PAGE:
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50 years of the genocide in East Pakistan, present Bangladesh

The 1971 Genocide-Torture Archive and Museum in Khulna records this campaign of rape and massacre meticulously with unexaggerated details
Bangabandhu Shekh Mujibur Rahman’s bust placed at the entrance of the museum

Subhoranjan Dasgupta   |   Calcutta   |   Published 25.03.21, 12:45 AM

Exactly 50 years ago on this date, March 25, the horrendous genocide in East Pakistan began. The 1971: Genocide-Torture Archive and Museum in Khulna records this campaign of rape and massacre meticulously with unexaggerated details. Muntassir Mamoon, a professor and the founder-chairman of the museum, stresses its crucial significance

Why is the 1971: Genocide-Torture Archive and Museum important?

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Mamoon: First, it makes a powerful political statement. We know that even after the attainment of freedom, for 30 long years our country was governed by forces opposed to the War of Liberation and independence. They avoided the expression “genocide” and tried their utmost to erase all possible evidence of the genocide perpetrated in 1971 from March to December. All their attempts have been rejected and negated by this museum, which will soon be housed in a six-storey building in Khulna.

To what extent has the Awami League government assisted you in this effort?

We have received unstinted cooperation, in the sense that the government has given us land and is financing the construction of the entire mansion that will house the exhibits. But, at the same time, (Prime Minister) Sheikh Hasina has said this museum is the outcome of a massive civil society initiative. We are happy to note that civil society is playing a constructive role: we are being inundated with exhibits.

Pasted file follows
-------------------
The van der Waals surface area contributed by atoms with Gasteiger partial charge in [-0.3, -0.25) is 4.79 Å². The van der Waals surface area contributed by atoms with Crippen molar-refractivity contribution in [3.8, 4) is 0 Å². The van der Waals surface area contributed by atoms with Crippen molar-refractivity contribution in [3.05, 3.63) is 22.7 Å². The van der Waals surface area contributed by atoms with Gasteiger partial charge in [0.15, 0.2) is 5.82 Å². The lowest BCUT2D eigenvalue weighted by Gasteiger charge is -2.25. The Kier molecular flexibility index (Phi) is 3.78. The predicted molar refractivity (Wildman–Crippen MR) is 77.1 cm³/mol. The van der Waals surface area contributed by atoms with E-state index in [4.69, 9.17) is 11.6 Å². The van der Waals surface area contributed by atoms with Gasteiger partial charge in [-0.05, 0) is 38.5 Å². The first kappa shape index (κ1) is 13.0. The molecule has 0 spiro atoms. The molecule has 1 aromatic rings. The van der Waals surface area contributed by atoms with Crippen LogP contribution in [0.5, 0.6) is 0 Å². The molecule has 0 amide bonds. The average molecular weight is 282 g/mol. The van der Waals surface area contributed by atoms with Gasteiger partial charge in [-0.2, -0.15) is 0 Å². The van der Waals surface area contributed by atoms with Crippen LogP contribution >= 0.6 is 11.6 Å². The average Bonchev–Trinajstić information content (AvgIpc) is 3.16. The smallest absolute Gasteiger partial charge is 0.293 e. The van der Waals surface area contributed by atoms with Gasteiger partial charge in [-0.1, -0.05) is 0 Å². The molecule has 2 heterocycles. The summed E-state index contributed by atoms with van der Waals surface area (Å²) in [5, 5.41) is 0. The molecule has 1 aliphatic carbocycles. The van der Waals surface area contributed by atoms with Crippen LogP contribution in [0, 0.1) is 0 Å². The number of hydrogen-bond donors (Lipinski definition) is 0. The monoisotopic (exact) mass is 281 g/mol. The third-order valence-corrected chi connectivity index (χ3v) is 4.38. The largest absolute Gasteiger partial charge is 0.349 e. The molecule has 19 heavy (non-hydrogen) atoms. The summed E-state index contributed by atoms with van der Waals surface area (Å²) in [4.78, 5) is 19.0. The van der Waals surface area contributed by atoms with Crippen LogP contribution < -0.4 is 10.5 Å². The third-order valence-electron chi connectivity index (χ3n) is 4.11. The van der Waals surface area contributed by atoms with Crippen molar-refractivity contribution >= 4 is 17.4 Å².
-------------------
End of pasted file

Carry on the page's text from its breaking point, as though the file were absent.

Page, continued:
According to government statistics, more than 30 lakh Bengalis were killed by the Pakistani army and its cohorts and over 3 lakh women were raped. But a few countries still do not acknowledge that what happened in the then East Pakistan was genocide. Why this reluctance?

The diehard Islamic world has refused to accept that East Bengal (East Pakistan) was a victim of genocide for obvious reasons. The powerful US and its obedient allies too have evaded the issue. To break this reluctance we are raising this museum, which bares it all. Those unprepared to accept the truth are being urged to visit this museum and change their opinion.

To spread awareness, the Genocide Museum has organised five national seminars and three international seminars. It’s true, however, that although specific foreign governments have not accorded the needed recognition, the common people of these countries have accepted the truth and are extending the fullest cooperation.

You have claimed this museum is the only one of its kind in South and Southeast Asia....

Yes. Phnom Penh has a museum that records the genocidal outcome of the civil war in that country. But what we have in Khulna is (a record of) pure and unadulterated genocide, in the sense that a foreign power (West Pakistan was nothing less than a foreign power) perpetrated the heinous crimes on the Bengali people.

I would like to highlight our varied activities centring on the museum. The museum library has collected 7,000 books on the War of Liberation. We are grooming young researchers to conduct intensive field surveys in the districts.

Their surveys have unearthed further evidence of genocide and rape. In the process, a new methodology has emerged and the history of liberation is being rewritten for two basic reasons: (i) to challenge and negate the history propounded by those opposed to the War of Liberation and (ii) to give a full and comprehensive picture of the genocide and the War of Liberation.

We are also publishing a Genocide Index. This includes a series of locational monographs based on field surveys. Already 100 books have been published as part of this series and more are forthcoming. Last but not least, March 25 has been declared National Genocide Day.

A strange development has taken place. Of all people, Netaji Subhas Chandra Bose’s grandniece Sarmila Bose has given a clean chit to the “disciplined” Pakistani army. She said no genocide occurred and that not more than 3,000 women were violated.

Most distressing, most unfortunate. She was nowhere near East Bengal in 1971. My question is, from where did she get her material? Sarmila and her husband wanted a discussion with me on the subject. I told them point blank that I would discuss only after they stood on the soil of Israel and proclaimed that the Nazis did not massacre the Jews. They did not contact me after this rejoinder and that was that.



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